Indiana Daily Student

Pop a shot: IU men’s basketball defeats Nebraska 84-76 on the back of big first half shooting

<p>Senior guard Aljami Durham shoots during the game against the Nebraska Huskies on Sunday at Pinnacle Bank Arena in Lincoln, Nebraska. Durham finished with 17 points.</p>

Senior guard Aljami Durham shoots during the game against the Nebraska Huskies on Sunday at Pinnacle Bank Arena in Lincoln, Nebraska. Durham finished with 17 points.

IU men’s basketball hasn’t been home in six days. After losing to Wisconsin in double-overtime Thursday, letting a late second half lead slip away, IU was able to close out Nebraska 84-76 Sunday night.

In the first half, the Hoosiers had one of their best shooting performances of the season.

For the first time this season, one of IU’s opponents completely sold out on defense in an attempt to stop sophomore forward Trayce Jackson-Davis, trapping him whenever he touched the ball and willingly leaving perimeter shooters open. As a result, Jackson-Davis missed his lone shot in the first half, finishing with just 2 points.

“Nebraska is the first team to have the extreme level of, ‘hey let the other guy shoot it,’” IU head coach Archie Miller said. “They decided not to guard some guys, they decided to leave some guys wide-open.”

Two of the shooters who benefited greatly from the Cornhuskers’ all-out attempt to stop Jackson-Davis were junior guard Rob Phinisee and senior guard Al Durham.

Phinisee was dominant in his 18 first half minutes, scoring 16 points — already a season-high — on six of 10 shooting. Phinisee also led IU’s 3-point barrage, making three of his four attempts from beyond the arc.

Freshman guard Trey Galloway drives during the game against the Nebraska Huskies on Sunday at Pinnacle Bank Arena in Lincoln, Nebraska. Galloway finished the game with 8 points. IU Athletics

Durham also helped pick up the slack in the wake of Jackson-Davis’ first half struggles, scoring 10 points and connecting twice from 3-point range. IU shot 52.9% from the floor in the first half and 53.8% from beyond the arc, taking a 46-34 lead into the locker room.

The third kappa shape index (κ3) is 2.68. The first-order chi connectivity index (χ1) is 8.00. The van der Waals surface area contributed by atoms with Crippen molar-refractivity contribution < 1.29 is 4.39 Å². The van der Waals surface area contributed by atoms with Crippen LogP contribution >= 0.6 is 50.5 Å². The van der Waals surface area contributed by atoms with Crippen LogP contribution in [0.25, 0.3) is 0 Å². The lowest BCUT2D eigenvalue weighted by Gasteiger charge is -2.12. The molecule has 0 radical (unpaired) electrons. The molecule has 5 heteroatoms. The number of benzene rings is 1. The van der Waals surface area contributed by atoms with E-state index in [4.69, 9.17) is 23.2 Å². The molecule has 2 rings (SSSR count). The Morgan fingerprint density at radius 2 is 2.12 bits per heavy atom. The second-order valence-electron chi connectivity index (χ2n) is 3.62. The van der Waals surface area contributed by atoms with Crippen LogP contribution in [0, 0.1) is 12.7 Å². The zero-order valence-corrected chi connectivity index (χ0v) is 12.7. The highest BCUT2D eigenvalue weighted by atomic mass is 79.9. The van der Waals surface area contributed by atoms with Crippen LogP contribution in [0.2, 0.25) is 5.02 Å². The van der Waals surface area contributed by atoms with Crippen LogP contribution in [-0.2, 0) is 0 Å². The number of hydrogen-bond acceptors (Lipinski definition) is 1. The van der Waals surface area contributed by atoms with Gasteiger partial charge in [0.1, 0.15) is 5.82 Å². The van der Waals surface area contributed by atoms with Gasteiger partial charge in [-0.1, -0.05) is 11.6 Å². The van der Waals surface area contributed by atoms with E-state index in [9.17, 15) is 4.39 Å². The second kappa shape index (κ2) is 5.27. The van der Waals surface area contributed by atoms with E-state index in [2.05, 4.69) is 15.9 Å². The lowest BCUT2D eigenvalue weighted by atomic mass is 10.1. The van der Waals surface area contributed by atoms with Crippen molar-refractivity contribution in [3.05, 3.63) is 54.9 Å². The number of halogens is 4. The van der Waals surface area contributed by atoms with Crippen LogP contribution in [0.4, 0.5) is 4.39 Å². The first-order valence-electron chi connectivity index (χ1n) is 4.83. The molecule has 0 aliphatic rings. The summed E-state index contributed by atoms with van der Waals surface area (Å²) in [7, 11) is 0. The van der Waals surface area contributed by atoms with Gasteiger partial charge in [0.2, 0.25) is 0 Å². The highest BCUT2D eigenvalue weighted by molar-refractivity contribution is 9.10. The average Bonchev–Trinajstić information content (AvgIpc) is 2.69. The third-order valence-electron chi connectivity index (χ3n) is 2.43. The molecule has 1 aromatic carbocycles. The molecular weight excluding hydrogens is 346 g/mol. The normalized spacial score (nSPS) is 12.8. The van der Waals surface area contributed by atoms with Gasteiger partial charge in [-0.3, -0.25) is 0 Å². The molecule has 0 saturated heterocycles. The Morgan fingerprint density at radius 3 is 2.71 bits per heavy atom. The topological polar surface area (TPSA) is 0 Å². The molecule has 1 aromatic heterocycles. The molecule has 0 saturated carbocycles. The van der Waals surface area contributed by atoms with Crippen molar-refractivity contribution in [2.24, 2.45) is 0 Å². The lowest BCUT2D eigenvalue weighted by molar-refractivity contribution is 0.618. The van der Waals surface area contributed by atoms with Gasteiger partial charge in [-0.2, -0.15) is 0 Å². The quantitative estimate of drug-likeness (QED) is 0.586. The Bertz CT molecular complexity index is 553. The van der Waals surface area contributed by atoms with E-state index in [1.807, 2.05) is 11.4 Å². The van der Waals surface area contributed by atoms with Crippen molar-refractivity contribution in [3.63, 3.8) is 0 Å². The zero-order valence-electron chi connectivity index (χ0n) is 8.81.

“I think we have some more confidence from guys right now offensively that feel good about shooting the ball,” Miller said. “We’re getting a lot of different types of contributions each game-in and game-out from behind the line.”

In the second half, the Hoosiers’ shooting resembled more of their season average. IU shot just 38.7% from the field and made just two of 11 3-pointers.

IU went on multiple scoring droughts of over two minutes in the second half, allowing Nebraska to chip away at its lead before senior guard Tai Webster drained a 3-pointer with 9:32 remaining in the game, capping off a 14-2 Nebraska run.

IU experienced similar struggles three days prior in Madison, Wisconsin. They had to find a way to hold on in the closing minutes of the game against Wisconsin and this time came out on top.

[Related: Role players nearly get IU men’s basketball over the finish line against No. 8 Wisconsin]

After his first half struggles, Jackson-Davis found some rhythm offensively in the second half, largely by drawing fouls converting at the free-throw line.

IU made a concentrated effort to find ways for the preseason All-American to carve out space and attack the basket before being ambushed by a Nebraska double-team. Jackson-Davis responded by scoring 13 points in the second half, finishing with 15 in the game, while converting seven of his 10 second half free throws.

Freshman guard Trey Galloway drives during the game against the Nebraska Huskies on Sunday at Pinnacle Bank Arena in Lincoln, Nebraska. Galloway finished with 8 points. IU Athletics

“Trayce did get 14 free throws in this game which was great to see,” Miller said. “The other night they only called eight personal fouls in the entire 50 minutes, so tonight for us to be able to get to the foul line 25 times was a much different feeling for us than the other night.”

Unlike its game against Wisconsin, IU made the plays at the end of the game to hold off a late surging Nebraska, converting opportune buckets and getting needed stops in the closing minutes.

Junior forward Jerome Hunter put the game out of reach with just over one minute remaining after missing a corner 3-pointer. Immediately realizing his shot was short, Hunter sprinted toward the rim and ripped down the offensive rebound, taking one dribble before finishing the layup off the glass to put the Hoosiers up four.

“I thought Jerome missing his own shot and then following up was probably the nail in the coffin in giving us the ability to win the game,” Miller said.

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